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(c) 2011 Sherman Lambert

(c) 2011 Sherman Lambert

But you already know that now, right?

So why is it some people push as far as they can or take advantage of others in the workplace, just because they can? And why is it others don’t?

Some of us just want to work in a space where we can—well—do our work—and receive a little recognition for that work.

Back to my first “real world” hostile workplace. No matter whether or not management or co-workers recognized what I did, I did my job to the best of my abilities. Because that’s just the way I am. My work ethic is about something bigger than whether or not an organization deserves my best. I deserve the satisfaction of having given my best, even when I’m throwing pearls before swine.

Some of my co-workers changed their habits, for lack of recognition. While I understand wanting to do that, in the end, I have to produce work I’m proud of doing. Hey, employers are just lucky I am that way. And, not only am I that way, but so are the people I value most in my life. My family members and any friends with whom I make close connections are all that way. We are the people who don’t play just because the cat is away—even if we feel freer to do our jobs well when we’re not being judged unfairly by said cats.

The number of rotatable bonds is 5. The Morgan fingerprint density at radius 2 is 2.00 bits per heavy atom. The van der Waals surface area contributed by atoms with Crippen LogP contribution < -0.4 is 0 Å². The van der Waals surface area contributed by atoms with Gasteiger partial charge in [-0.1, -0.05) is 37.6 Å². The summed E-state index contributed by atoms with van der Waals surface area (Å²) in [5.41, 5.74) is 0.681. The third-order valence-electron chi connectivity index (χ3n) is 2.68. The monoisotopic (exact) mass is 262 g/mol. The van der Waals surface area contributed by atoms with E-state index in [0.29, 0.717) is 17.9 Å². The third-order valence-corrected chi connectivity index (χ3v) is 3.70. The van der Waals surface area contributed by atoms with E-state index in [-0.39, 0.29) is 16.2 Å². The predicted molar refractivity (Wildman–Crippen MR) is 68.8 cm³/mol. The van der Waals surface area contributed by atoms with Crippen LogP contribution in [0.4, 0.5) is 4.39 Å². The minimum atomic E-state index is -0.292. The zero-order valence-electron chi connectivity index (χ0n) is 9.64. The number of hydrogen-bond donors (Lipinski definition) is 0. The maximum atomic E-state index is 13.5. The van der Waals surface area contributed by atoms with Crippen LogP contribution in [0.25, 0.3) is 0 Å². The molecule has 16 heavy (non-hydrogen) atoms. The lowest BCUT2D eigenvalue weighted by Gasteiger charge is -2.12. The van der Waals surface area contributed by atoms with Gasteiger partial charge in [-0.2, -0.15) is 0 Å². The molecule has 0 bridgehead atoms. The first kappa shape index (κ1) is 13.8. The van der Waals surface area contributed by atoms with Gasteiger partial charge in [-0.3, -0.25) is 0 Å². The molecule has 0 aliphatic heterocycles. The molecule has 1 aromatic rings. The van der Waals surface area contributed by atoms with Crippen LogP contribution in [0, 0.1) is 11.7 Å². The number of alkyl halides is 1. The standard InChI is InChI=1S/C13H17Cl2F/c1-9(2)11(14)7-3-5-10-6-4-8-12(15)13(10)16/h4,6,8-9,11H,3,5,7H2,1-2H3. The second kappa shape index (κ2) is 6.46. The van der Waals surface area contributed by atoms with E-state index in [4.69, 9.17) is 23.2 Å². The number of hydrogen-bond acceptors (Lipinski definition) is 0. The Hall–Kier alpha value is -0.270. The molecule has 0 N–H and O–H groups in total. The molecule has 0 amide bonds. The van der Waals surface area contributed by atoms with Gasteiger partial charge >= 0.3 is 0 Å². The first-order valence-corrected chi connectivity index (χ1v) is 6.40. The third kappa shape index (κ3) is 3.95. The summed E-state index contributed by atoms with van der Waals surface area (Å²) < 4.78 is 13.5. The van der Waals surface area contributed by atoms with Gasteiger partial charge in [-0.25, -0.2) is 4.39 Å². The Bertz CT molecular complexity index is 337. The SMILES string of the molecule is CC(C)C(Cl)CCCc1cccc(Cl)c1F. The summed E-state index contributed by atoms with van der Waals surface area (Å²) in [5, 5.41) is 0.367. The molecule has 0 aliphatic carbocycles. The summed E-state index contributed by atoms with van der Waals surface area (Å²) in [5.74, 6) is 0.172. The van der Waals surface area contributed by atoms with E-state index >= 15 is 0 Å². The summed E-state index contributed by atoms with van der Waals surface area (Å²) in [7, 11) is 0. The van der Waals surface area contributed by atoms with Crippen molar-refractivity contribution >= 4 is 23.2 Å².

When I finally gave notice to that hostile company, I left copious notes for management, explaining the details of my job and any nuances they might not have understood. I even stayed late my last day just to finish those instructions. Did they deserve that? No. But did anyone walking into my position deserve as little instruction as I had received—or less, since no one would be there to train them? No.

Was I surprised when I received a call from the company three months later, asking for advice? Not really. Could I point them to the simple report for the next day’s (semi-annual) reporting deadline? No—because there wasn’t one step to the process. I could only send them to the detailed instructions I had left for them, knowing they would be missing the deadline.